How Florida Theme Parks Cover Up Tourist Deaths, Injuries

“The public doesn’t always learn how badly people get hurt in the most serious accidents at Florida’s major theme parks because of a self-reporting system that lacks government oversight.”

How crushed toes become ‘foot pain’ |

Orlando Sentinel Special Report |

Oct 8, 2020 |

On Universal’s E.T. Adventure, an 11-year-old boy crushed his foot and leg as the ride pulled up into the exit platform last year.

The force of the impact sent the boy’s shoe flying, and he broke toes on his left foot and his tibia and fibula, according to the family’s attorney Ed Normand. The child lost so much blood that his uncle fainted, Normand said.

Universal reported the injury as “foot pain” to the state.

“You ain’t kidding this is foot pain,” Normand said. “This report is ridiculous.”

At Disney World, a 16-year-old “felt ill” after riding the plunging Tower of Terror several times in 2005, according to Disney’s disclosure to the state. The girl said she had a stroke, according to court documents filed with her lawsuit against Disney.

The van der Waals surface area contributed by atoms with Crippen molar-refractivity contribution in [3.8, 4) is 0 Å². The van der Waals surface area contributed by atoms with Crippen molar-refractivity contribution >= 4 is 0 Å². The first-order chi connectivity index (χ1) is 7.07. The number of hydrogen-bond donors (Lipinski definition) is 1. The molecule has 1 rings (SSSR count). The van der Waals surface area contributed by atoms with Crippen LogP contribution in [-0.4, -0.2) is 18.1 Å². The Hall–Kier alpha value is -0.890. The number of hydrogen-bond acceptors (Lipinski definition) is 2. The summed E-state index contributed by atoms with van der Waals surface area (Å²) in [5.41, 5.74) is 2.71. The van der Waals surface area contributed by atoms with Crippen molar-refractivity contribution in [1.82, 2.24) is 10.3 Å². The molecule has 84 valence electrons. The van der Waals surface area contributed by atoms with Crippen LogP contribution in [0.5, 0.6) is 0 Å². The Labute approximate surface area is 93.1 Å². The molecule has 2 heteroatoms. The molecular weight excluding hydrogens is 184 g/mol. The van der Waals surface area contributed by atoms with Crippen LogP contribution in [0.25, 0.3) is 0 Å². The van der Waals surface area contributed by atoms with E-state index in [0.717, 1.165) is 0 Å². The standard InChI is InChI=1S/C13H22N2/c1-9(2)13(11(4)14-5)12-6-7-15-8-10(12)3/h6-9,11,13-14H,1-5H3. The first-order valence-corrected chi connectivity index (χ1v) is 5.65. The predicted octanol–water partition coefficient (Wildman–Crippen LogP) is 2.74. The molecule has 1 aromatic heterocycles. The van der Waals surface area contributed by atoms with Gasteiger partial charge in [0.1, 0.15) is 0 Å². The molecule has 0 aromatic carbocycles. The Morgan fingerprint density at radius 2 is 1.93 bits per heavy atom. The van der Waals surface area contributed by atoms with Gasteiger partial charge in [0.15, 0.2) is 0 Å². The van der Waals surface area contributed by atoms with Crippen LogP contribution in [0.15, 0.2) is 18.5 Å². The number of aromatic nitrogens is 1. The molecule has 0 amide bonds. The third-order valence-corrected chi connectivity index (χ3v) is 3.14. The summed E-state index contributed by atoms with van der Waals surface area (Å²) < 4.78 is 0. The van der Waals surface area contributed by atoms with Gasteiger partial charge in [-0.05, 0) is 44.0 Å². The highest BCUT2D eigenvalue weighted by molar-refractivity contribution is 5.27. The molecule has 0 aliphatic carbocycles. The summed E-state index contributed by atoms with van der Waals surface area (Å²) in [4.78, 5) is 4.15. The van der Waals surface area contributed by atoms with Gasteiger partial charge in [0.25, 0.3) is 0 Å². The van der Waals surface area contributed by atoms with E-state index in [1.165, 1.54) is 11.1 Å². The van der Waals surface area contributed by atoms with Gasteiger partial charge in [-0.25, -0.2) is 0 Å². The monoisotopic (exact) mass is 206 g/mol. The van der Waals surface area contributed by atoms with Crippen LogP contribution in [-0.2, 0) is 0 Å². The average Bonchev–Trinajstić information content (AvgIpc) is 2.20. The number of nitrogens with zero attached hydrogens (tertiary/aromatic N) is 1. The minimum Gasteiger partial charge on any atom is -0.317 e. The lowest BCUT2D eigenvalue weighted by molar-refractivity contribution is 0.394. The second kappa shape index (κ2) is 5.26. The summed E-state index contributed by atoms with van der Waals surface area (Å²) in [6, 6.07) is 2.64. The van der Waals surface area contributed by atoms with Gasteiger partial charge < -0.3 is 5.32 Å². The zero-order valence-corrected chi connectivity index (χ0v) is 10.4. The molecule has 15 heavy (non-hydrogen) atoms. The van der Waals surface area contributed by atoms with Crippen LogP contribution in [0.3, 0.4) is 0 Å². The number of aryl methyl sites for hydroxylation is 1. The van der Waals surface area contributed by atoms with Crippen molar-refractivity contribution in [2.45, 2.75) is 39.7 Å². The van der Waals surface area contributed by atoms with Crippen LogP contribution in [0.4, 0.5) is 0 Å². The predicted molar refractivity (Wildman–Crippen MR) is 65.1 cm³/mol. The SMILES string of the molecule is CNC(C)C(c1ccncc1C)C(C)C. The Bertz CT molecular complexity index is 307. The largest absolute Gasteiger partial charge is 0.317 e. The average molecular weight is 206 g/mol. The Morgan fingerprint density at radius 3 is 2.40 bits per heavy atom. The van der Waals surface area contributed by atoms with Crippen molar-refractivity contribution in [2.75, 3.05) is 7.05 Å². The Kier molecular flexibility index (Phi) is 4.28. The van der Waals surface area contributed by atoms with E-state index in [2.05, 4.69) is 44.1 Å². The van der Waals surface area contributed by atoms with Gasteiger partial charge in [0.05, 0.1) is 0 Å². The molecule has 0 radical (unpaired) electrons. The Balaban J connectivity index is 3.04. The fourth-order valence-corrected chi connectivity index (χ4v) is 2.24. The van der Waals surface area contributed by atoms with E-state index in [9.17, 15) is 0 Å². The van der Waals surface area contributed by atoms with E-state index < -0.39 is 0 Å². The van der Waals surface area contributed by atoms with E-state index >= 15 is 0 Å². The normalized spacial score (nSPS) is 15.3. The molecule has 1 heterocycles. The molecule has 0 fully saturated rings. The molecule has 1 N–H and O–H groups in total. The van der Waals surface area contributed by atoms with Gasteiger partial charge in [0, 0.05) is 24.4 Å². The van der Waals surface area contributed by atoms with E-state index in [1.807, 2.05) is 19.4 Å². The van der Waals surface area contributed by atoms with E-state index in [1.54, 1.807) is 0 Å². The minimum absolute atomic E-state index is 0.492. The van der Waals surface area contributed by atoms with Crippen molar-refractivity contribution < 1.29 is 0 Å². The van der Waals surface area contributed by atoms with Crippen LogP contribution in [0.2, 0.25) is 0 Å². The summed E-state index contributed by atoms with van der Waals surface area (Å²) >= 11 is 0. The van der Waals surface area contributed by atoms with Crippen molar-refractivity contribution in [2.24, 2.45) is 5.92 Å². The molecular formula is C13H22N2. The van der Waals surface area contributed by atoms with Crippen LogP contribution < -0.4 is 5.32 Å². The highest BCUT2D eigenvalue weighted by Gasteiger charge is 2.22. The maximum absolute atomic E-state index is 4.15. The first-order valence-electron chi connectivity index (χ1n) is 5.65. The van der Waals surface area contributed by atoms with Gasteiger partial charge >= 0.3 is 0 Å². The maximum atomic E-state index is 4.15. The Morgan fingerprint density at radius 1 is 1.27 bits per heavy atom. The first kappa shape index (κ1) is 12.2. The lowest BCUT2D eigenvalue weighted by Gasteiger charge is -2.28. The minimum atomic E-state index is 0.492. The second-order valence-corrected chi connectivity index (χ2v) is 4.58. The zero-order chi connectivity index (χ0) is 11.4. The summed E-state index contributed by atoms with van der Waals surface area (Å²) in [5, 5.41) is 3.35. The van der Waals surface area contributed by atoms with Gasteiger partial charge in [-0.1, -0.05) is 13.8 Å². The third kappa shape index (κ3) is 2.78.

And a 38-year-old man with a heart condition died in December 2016 shortly after getting off a Universal ride without the incident being reported to the state at all. Universal wasn’t required to disclose his death but ethically should have, according to family attorney Lou Pendas.

The public doesn’t always learn how badly people get hurt in the most serious accidents at Florida’s major theme parks because of a self-reporting system that lacks government oversight. Critics say Universal, Disney and other parks can downplay what happens without facing consequences.

As part of a nearly 20-year-old agreement, Universal, Disney, SeaWorld, Busch Gardens and Legoland self-report visitors’ health problems on rides to the Florida Department of Agriculture and Consumer Services as long as they require at least 24 hours of hospitalization … Read more. 

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